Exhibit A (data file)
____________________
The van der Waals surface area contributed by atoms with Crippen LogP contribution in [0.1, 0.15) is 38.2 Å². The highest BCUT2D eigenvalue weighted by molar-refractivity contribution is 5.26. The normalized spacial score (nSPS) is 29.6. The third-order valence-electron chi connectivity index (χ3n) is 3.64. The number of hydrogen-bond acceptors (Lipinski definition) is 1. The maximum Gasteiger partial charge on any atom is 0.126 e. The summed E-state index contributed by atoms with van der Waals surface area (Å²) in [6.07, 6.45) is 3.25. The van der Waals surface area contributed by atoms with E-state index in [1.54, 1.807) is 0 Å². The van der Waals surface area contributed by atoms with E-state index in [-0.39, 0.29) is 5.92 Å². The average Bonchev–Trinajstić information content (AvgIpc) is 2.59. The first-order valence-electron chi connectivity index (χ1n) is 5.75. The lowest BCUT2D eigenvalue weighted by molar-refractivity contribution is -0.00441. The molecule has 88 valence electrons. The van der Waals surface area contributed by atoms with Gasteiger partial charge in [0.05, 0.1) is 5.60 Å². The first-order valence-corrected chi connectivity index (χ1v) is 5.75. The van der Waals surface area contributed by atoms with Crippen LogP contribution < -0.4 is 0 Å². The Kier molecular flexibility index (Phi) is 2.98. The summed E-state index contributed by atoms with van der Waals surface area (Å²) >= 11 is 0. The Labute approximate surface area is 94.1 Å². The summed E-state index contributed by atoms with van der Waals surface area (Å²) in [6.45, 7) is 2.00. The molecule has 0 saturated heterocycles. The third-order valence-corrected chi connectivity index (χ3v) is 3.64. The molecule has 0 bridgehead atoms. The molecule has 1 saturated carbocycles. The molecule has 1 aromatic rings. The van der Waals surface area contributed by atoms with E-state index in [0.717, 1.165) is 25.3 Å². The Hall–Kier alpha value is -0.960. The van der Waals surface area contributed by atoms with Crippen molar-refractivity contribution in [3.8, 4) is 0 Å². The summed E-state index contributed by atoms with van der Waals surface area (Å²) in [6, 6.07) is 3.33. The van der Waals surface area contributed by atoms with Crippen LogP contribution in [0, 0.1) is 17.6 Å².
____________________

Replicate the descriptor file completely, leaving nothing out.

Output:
The van der Waals surface area contributed by atoms with Crippen LogP contribution in [0.1, 0.15) is 38.2 Å². The highest BCUT2D eigenvalue weighted by molar-refractivity contribution is 5.26. The normalized spacial score (nSPS) is 29.6. The third-order valence-electron chi connectivity index (χ3n) is 3.64. The number of hydrogen-bond acceptors (Lipinski definition) is 1. The maximum Gasteiger partial charge on any atom is 0.126 e. The summed E-state index contributed by atoms with van der Waals surface area (Å²) in [6.07, 6.45) is 3.25. The van der Waals surface area contributed by atoms with E-state index in [1.54, 1.807) is 0 Å². The van der Waals surface area contributed by atoms with E-state index in [-0.39, 0.29) is 5.92 Å². The average Bonchev–Trinajstić information content (AvgIpc) is 2.59. The first-order valence-electron chi connectivity index (χ1n) is 5.75. The lowest BCUT2D eigenvalue weighted by molar-refractivity contribution is -0.00441. The molecule has 88 valence electrons. The van der Waals surface area contributed by atoms with Gasteiger partial charge in [0.05, 0.1) is 5.60 Å². The first-order valence-corrected chi connectivity index (χ1v) is 5.75. The van der Waals surface area contributed by atoms with Crippen LogP contribution < -0.4 is 0 Å². The Kier molecular flexibility index (Phi) is 2.98. The summed E-state index contributed by atoms with van der Waals surface area (Å²) >= 11 is 0. The Labute approximate surface area is 94.1 Å². The summed E-state index contributed by atoms with van der Waals surface area (Å²) in [6.45, 7) is 2.00. The molecule has 0 saturated heterocycles. The third-order valence-corrected chi connectivity index (χ3v) is 3.64. The molecule has 0 bridgehead atoms. The molecule has 1 saturated carbocycles. The molecule has 1 aromatic rings. The van der Waals surface area contributed by atoms with E-state index in [0.717, 1.165) is 25.3 Å². The Hall–Kier alpha value is -0.960. The van der Waals surface area contributed by atoms with Crippen molar-refractivity contribution in [3.8, 4) is 0 Å². The summed E-state index contributed by atoms with van der Waals surface area (Å²) in [6, 6.07) is 3.33. The van der Waals surface area contributed by atoms with Crippen LogP contribution in [0, 0.1) is 17.6 Å².